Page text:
The chemotherapy regimen used in our study was well tolerated and not associated with any major side effects necessitating discontinuation of the treatment. This is in accordance with most other studies that reported the chemotherapy regimens were well tolerated with minimum morbidity [14,18].

In locally advanced and primary inoperable breast cancer, the purpose of preoperative treatment is to enable adequate local treatment. In patients with stage I or II breast cancer who are candidates for breast-conserving therapy irrespective of preoperative chemotherapy, the goal of preoperative chemotherapy is unclear. However, in stage I or II breast cancer patients who are not candidates for BCS, preoperative chemotherapy will definitely increase the proportion who may avoid a mastectomy. Some investigators argue that tumour response to preoperative chemotherapy is an independent predictor of treatment outcome. Therefore, it could be of benefit for breast cancer patients to adjust systemic adjuvant treatment at an early stage if tumour response to preoperative chemotherapy is inadequate. Controversially, preoperative chemotherapy might lead to over-treatment of breast cancer patients. This can be explained by the fact that patients receive systemic treatment regardless of histological staging of the tumour and axillary nodal status.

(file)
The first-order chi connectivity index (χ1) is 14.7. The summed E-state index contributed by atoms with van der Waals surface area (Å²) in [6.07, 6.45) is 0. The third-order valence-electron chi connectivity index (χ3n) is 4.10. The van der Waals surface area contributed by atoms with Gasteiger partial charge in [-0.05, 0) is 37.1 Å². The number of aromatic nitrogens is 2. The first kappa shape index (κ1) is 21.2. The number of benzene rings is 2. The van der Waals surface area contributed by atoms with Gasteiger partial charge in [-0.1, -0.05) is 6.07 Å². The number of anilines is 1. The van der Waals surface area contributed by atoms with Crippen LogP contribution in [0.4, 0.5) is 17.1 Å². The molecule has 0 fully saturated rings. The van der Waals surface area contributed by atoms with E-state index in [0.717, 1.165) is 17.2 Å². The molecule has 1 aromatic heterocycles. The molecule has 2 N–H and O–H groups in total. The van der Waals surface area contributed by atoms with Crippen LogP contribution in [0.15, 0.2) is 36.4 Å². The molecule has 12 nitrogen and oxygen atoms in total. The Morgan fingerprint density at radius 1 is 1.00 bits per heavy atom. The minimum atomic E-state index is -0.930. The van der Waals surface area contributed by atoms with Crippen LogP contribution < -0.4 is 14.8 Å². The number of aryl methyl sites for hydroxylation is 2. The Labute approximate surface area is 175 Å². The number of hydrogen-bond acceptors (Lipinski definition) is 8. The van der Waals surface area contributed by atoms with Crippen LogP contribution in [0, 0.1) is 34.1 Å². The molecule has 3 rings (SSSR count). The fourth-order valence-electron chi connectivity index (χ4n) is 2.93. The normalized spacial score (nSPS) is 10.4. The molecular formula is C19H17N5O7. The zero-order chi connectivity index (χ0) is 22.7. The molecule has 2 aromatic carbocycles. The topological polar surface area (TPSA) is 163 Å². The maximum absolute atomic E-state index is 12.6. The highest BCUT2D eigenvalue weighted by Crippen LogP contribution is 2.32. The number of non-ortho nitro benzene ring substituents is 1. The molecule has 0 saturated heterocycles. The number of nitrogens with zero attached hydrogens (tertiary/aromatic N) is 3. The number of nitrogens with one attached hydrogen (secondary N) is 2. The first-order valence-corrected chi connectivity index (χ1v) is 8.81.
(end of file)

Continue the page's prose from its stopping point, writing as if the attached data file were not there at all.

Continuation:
Moreover, the possibility of studying the effects of chemotherapy on well-established tumour characteristics as well as experimental tumour markers makes chemotherapy in the preoperative setting highly attractive for research purposes [31]. The comparison of core needle biopsies with the same tumour after systemic treatment is a worthwhile reason to continue preoperative chemotherapy trials in early breast cancer.

Unfortunately, not much data concerning quality-of-life issues in relation to preoperative chemotherapy are available in the literature. Quality-of-life studies, however, have been performed to investigate the effects of breast-conserving therapy versus mastectomy and show a less impaired body image for the conservative treatment modality [32]. Considering the fact that preoperative as well as post-operative chemotherapy seem to yield similar results in terms of prognosis, this might be a conclusive factor on the decision of which chemotherapeutic strategy should be chosen. Therefore, the role of preoperative chemotherapy should be studied in future trials that focus on research, equivalence, quality of life, and local control, in addition to better prognosis in patient subsets.



The use of neoadjuvant chemotherapy in operable breast cancer in this study was associated with tumour and axillary downstaging, which increased the proportion of cases undergoing breast conservation, with acceptable side effects and reasonable cost. The results from our study are in accordance with the most important studies looking at the same question. During the limited follow-up time of this study, no loco-regional recurrences were recorded and one distant treatment failure was recorded. Its impact, if any, on overall or disease-free survival was not addressed in this study. Larger multi-centre randomized studies with a long follow-up are needed to compare the overall and disease-free survival benefit of this treatment modality, especially in different subtypes.